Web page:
It is known as "auto-brewery syndrome," and a team of researchers from Panola College in Carthage, Texas, has confirmed that some people develop it as a result of taking pharmaceutical antibiotics, which kill off all their gut flora and leave them prone to yeast takeover. This is exactly what happened to the unnamed man from Texas, who reportedly developed the condition after taking antibiotics following an earlier surgery.
According to NPR, the man stumbled into an emergency room one day complaining of drunkenness, even though he had not drunk any alcohol that day. Hospital staff confirmed that the man had a blood alcohol level of 0.37, which is five times the legal limit in Texas, despite not having imbibed. So they notified researchers Barbara Cordell and Dr. Justin McCarthy, who several months later brought the man back into the hospital for testing.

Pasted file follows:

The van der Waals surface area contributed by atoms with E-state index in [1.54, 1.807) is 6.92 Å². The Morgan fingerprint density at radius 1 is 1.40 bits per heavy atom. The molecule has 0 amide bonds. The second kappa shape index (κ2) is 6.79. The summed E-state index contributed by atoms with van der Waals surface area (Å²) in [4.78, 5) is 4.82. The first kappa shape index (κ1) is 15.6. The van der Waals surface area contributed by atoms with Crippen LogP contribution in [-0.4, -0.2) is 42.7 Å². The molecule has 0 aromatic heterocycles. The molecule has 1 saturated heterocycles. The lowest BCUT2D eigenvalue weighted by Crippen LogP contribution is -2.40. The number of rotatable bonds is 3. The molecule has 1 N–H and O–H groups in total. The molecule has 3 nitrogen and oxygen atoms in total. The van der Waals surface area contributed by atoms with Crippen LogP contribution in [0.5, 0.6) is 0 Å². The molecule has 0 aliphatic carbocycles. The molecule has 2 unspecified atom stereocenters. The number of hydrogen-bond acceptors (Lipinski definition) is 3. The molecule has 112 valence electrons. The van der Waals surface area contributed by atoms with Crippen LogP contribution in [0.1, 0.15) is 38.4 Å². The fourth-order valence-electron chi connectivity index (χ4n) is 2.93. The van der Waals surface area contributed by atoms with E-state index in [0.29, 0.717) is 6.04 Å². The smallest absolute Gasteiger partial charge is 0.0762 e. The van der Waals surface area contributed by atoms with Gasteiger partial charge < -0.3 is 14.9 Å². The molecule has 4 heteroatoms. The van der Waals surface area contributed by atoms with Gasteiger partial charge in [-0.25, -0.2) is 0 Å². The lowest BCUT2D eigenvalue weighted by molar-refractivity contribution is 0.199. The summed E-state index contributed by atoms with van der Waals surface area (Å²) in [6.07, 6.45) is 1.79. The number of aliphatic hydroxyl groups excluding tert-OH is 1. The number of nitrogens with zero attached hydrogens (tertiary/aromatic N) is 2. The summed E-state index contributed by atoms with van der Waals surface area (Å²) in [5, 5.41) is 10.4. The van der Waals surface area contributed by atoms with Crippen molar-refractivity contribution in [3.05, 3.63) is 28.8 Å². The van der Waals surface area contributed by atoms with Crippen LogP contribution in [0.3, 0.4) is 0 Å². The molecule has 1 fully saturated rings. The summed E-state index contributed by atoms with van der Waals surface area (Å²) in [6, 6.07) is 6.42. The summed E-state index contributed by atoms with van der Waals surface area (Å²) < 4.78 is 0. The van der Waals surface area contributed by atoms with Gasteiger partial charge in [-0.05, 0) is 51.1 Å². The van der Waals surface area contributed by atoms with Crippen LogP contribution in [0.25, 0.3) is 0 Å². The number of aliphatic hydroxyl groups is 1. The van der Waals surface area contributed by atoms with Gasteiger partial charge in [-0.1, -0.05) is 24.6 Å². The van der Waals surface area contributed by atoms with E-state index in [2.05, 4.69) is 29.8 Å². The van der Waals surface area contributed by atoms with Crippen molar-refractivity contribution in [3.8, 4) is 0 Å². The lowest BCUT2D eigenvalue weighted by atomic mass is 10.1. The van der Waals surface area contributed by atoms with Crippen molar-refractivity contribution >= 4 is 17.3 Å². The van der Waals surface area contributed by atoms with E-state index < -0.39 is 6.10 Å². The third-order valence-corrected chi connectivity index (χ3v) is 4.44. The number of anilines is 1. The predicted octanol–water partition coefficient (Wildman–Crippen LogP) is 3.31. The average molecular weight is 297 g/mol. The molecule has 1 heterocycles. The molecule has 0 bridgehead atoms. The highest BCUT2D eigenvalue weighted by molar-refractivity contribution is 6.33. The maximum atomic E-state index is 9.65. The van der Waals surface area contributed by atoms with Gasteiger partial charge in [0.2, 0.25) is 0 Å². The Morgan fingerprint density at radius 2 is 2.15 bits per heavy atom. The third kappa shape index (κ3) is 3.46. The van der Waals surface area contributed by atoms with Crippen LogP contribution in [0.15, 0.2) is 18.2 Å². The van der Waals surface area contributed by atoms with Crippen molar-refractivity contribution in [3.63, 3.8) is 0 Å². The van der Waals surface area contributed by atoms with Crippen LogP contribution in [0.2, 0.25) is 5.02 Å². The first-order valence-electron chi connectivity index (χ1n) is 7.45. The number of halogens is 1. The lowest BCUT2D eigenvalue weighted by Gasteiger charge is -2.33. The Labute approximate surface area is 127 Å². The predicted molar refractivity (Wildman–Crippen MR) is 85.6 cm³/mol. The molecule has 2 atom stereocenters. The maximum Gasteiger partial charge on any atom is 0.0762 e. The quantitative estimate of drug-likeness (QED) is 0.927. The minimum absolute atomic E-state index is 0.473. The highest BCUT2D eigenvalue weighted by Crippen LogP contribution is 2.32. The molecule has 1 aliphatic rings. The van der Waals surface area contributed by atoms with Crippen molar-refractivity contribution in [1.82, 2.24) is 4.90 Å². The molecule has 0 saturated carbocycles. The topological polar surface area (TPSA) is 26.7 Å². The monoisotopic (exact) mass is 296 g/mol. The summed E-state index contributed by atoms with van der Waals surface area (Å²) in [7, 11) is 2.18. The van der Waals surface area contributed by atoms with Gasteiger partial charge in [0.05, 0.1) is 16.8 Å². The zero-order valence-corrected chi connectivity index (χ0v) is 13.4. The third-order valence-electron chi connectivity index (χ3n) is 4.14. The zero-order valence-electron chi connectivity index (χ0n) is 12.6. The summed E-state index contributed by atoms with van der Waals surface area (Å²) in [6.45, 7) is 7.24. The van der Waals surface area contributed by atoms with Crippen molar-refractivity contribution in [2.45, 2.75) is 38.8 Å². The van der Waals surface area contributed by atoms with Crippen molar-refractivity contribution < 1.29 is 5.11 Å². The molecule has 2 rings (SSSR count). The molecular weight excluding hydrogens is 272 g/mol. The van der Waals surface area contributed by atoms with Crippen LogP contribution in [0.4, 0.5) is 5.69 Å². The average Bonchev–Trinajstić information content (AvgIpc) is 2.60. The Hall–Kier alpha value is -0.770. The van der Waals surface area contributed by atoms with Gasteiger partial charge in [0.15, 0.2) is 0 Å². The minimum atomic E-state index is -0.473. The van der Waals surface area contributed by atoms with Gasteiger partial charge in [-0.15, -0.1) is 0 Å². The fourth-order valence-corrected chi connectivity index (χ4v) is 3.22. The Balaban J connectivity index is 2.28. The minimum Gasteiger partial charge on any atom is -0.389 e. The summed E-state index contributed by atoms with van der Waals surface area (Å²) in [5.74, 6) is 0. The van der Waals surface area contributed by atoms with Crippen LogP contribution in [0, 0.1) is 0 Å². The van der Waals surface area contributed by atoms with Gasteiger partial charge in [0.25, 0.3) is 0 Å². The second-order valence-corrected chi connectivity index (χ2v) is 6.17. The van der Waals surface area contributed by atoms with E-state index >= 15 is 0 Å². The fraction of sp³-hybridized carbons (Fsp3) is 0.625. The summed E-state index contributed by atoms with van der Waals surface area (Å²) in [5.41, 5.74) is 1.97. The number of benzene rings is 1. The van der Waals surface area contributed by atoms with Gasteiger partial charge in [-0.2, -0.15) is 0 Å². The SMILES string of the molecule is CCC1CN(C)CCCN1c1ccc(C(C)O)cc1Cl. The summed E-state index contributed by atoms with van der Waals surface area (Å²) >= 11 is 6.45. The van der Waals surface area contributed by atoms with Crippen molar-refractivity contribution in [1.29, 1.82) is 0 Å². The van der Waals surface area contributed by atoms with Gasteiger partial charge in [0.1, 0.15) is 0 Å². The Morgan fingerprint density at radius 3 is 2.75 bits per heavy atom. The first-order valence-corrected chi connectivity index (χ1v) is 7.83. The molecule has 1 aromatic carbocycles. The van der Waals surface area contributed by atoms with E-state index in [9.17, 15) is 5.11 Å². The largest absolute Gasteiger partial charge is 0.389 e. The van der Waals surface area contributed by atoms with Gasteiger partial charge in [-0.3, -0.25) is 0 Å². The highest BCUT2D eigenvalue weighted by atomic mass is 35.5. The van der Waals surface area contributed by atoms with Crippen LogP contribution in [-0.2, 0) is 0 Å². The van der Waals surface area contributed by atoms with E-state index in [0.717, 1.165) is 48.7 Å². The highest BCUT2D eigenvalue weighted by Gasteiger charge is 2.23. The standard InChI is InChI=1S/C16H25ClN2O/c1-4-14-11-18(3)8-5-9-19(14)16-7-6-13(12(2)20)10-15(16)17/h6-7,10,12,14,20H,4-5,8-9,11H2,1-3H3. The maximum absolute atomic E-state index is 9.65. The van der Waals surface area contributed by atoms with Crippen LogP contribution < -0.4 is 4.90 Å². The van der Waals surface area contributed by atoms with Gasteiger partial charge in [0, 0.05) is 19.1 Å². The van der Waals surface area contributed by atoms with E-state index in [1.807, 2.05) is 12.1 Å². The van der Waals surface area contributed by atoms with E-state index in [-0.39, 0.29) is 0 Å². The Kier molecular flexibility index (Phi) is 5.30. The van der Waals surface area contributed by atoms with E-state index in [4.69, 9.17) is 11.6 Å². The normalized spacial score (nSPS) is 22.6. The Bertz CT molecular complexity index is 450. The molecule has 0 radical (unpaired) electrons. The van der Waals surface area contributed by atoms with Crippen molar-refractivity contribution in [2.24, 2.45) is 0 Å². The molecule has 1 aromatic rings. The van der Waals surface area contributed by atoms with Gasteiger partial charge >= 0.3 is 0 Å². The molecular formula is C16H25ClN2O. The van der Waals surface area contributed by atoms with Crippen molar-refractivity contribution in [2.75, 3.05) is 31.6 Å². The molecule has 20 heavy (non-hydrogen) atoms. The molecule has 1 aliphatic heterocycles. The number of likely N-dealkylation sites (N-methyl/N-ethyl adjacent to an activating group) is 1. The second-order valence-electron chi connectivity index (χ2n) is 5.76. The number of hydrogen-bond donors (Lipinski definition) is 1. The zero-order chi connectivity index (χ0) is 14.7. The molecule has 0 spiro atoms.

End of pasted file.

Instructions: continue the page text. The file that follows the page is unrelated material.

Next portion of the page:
Published in the International Journal of Clinical Medicine (IJCM), their findings came as a bit of a shock -- the man was essentially distilling his own liquor inside his gut whenever he consumed any carbohydrate-rich foods, which include things like bread, pasta and soda pop. According to reports, the carbohydrates from these foods combined with sugar and S. cerevisiae to create ethanol in the man's digestive tract, which in turn would make him drunk.
"He would get drunk out of the blue -- on a Sunday morning after being at church, or really, just any time," explained Cordell during a recent interview with NPR. "His wife was so dismayed about it that she even bought a Breathalyzer."